Samuel ha-Nagid


Samuel ha-Nagid

▪ Spanish-Jewish scholar and statesman
Arabic  Ismail Ibn Nagrelʿa  
born 993, Córdoba, Spain
died 1055/56, Granada

      Talmudic scholar, grammarian, philologist, poet, warrior, and statesman who for two decades was the power behind the throne of the caliphate of Granada.

      As a youth Samuel received a thorough education in all branches of Jewish and Islāmic knowledge and mastered Arabic calligraphy, a rare achievement among Jews. When Córdoba was sacked in 1013 by the Berbers, a north African people believing in Islām, Samuel fled to Málaga, at that time part of the Muslim kingdom of Granada.

      Samuel's unusual linguistic and calligraphic skills caught the attention of the Granadan vizier, who employed him as his private secretary. He soon became an invaluable political adviser to the vizier, who, at his death, commended Samuel to the caliph Ḥabbūs. The caliph made Samuel the new vizier, and as such he assumed direction of Granada's diplomatic and military affairs.

      Ḥabbūs died in 1037. Although his elder, pleasure-loving son then assumed the throne, Samuel was the caliph in fact if not in actuality. He steered Granada through years of continuous warfare and actively participated in all major campaigns. His influence became so great that he was even able to arrange for his son Joseph to succeed him as vizier.

      Samuel was also nagid (Hebrew: “chief ”) of Granadan Jewry. As such, he appointed all the judges and headed the Talmudic academy. He is generally believed to be the author of Mevo ha-Talmud (“Introduction to the Talmud”), a long-lived Talmudic manual. He also wrote a concordance to the Bible, encouraged learning in all fields, and became a respected, even revered figure among both Arabs and Jews.

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Universalium. 2010.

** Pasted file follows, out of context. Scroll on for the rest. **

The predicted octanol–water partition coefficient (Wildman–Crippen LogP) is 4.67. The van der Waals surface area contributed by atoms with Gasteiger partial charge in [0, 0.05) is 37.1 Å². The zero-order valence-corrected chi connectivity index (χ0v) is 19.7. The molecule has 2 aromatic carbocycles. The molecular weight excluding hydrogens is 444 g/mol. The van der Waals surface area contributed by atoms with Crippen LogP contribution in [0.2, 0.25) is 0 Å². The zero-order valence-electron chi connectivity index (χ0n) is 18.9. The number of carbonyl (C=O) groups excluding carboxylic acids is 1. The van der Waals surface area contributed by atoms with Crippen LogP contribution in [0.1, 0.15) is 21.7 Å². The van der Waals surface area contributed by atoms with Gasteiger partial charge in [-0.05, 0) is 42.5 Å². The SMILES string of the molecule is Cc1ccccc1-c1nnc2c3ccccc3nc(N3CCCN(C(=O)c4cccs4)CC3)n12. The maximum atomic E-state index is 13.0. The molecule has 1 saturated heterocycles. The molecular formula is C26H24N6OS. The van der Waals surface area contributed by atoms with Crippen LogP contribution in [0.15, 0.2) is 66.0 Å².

Look at other dictionaries:

  • SAMUEL HA-NAGID — (Ismail ibn Nagrelʿa; 993–1055 or 1056), vizier of granada , statesman, poet, scholar, and military commander. The meteoric rise and political and military career of Samuel ha Nagid marks the highest achievement of a Jew in medieval Muslim Spain …   Encyclopedia of Judaism

  • Samuel ha-Nagid — (also known as Ismail ibn Nagrela) (993–1055 or 1056)    Spanish statesman and scholar. In the Moslem court of Granada, Samuel ha Nagid was for thirty years in command of both domestic and foreign affairs. Originally a merchant from Córdoba,… …   Who’s Who in Jewish History after the period of the Old Testament

  • Samuel ibn Nagrela (Ha-Nagid; Ibn Nagdela; Ibn Nagrela; Samuel ha-Nagid) — (933 1055)    Spanish statesman, scholar and military commander. Born in Cordoba, he was forced to flee the city in 1013 and opened a spice shop in Malaga. He joined the staff of King Habbus, the Berber ruler of Granada, and was later appointed… …   Dictionary of Jewish Biography

  • NAGID — (Heb. נָגִיד, pl. נְגִידִים; Ar. raʾīs al yahūd), the head of the Jewish community in Islamic countries (except under   abbasid rule where Jewry was led by the exilarchs ). In the Middle Ages, beginning with the tenth century, there were negidim… …   Encyclopedia of Judaism

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  • SAMUEL BEN HANANIAH — (12th century), nagid of Egyptian Jewry. Samuel, who was known by the Arabs as Abu Manṣūr, was descended from a family of scholars. He himself was well versed in Jewish learning. Like his father, he was a physician and was one of the physicians… …   Encyclopedia of Judaism

  • Nagid — Nagid, (Hebrew: נגיד‎), is a Hebrew term meaning a prince or leader. This title was often applied to the religious leader in Sephardic communities of the Middle Ages, generally in Egypt. Among the individuals bearing this title are the following …   Wikipedia

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